A bear market for the S&P 500? The stage certainly appears to be set for one, as equity benchmarks bounced around on Friday, posting weekly declines after a whipsawing session.
Prominent market technician Ralph Acampora told MarketWatch that stocks may still be looking at “another 10% or 15% to come on the downside,” as a protracted period of lofty valuations comes unbound.
“I think there’s so much confusion out there,” Acampora, a pioneer in the field of chart-based trading, told MarketWatch, in an interview on Friday afternoon. He speculated that the point of capitulation for most investors still hadn’t been achieved in stocks, based on his analysis.
“I think it could come in the next couple of months, though,” he said. The market technician said he wanted to see a more pronounced move in the Cboe Volatility Index
aka VIX, with, perhaps, a one-day jump of around 50% seen as a meaningfully indicator, in his view.
The VIX itself, which uses S&P 500 options to measure trader expectations for volatility over the coming 30-day period, stood at around 30 on Friday. The index tends to rise as stocks fall and is often therefore referred to as a guide to the level of investor fear. Its historical average ranges between 19 and 20 and it was up 10% so far this week and 84% in the year to date.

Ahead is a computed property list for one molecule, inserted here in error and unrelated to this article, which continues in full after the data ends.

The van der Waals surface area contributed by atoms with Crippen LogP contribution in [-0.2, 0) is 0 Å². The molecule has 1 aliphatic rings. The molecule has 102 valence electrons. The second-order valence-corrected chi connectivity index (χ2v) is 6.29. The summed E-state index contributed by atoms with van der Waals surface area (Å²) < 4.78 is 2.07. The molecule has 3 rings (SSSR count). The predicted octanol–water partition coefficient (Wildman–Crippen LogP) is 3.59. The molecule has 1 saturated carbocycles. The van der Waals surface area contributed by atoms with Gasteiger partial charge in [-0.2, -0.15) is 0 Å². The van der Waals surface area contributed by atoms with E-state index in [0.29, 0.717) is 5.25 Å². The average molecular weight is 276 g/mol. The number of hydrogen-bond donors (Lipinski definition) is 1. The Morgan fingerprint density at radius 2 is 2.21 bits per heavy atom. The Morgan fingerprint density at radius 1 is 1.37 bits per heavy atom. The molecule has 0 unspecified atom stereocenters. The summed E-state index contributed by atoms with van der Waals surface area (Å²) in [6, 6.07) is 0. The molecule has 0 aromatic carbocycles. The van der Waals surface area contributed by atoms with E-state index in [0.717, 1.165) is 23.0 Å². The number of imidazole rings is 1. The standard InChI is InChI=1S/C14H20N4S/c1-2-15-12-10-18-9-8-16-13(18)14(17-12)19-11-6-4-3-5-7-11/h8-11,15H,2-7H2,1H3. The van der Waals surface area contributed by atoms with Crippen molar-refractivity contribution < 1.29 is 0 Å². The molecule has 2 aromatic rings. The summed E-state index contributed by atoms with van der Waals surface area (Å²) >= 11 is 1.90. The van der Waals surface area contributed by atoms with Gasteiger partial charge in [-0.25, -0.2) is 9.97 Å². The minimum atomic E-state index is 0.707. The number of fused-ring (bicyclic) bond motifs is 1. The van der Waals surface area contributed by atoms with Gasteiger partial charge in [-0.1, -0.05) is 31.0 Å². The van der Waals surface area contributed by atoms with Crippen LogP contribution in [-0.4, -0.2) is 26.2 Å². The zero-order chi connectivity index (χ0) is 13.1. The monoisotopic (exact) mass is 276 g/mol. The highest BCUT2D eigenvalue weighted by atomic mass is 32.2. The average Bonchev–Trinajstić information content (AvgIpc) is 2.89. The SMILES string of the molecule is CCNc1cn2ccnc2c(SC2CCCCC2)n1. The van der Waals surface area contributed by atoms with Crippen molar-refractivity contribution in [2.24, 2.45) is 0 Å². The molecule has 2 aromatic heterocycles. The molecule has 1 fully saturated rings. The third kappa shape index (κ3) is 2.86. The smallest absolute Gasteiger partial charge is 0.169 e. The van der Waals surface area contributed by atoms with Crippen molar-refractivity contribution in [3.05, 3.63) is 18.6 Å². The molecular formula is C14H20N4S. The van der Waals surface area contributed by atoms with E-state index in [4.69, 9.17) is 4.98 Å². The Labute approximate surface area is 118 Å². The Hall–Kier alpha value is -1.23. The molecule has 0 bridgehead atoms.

Stocks, meanwhile, have been convulsing lower.
Friday’s slump comes after the indexes opened higher on the session and after the Dow Jones Industrial Average
and S&P 500 booked their lowest closes since March 2021 on Thursday, according to Dow Jones Market Data.
Acampora sees the current environment, with the Federal Reserve raising rates in the face of a surge in inflation, as leading to the end of the long-term bullish phase of stocks, which had been marked by retail investors crowding into popular technology and meme-related trades.
“I think the Robinhoods, they’re going to get their heads handed to them,” said Acampora.
“And that will be a good lesson to them in investing,” he said, referring to trading platform Robinhood Markets Inc.
popular among a younger set of retail investors.
Indeed, the S&P 500 has been on the precipice of a decline into bear-market territory, with a close below 3,837.25 marking the 20% pullback from the benchmark’s recent high, which would meet the widely accepted criteria for a bear market.
The Dow, meanwhile, was 16% below its Jan. 4 record finish, and the Nasdaq Composite Index
was already in bear-market territory and extended its tumble.
It isn’t all gloom for Acampora, he says that after markets eventually “wash out,” and the remaining bulls throw in their towels, he is anticipating that a rebound will take hold.
“It’s not the end of the world,” he said.
One factor that gives the analyst pause in his timing is the growing number of bears, which he says could be contraindicative, suggesting the possibility of a burst higher sooner for stocks.
“Everybody’s negative and I don’t like being a part of the crowd,” he said. “But sometimes the crowds are right.”
Many chartists refer to Acampora affectionately as the “godfather” of technical analysis.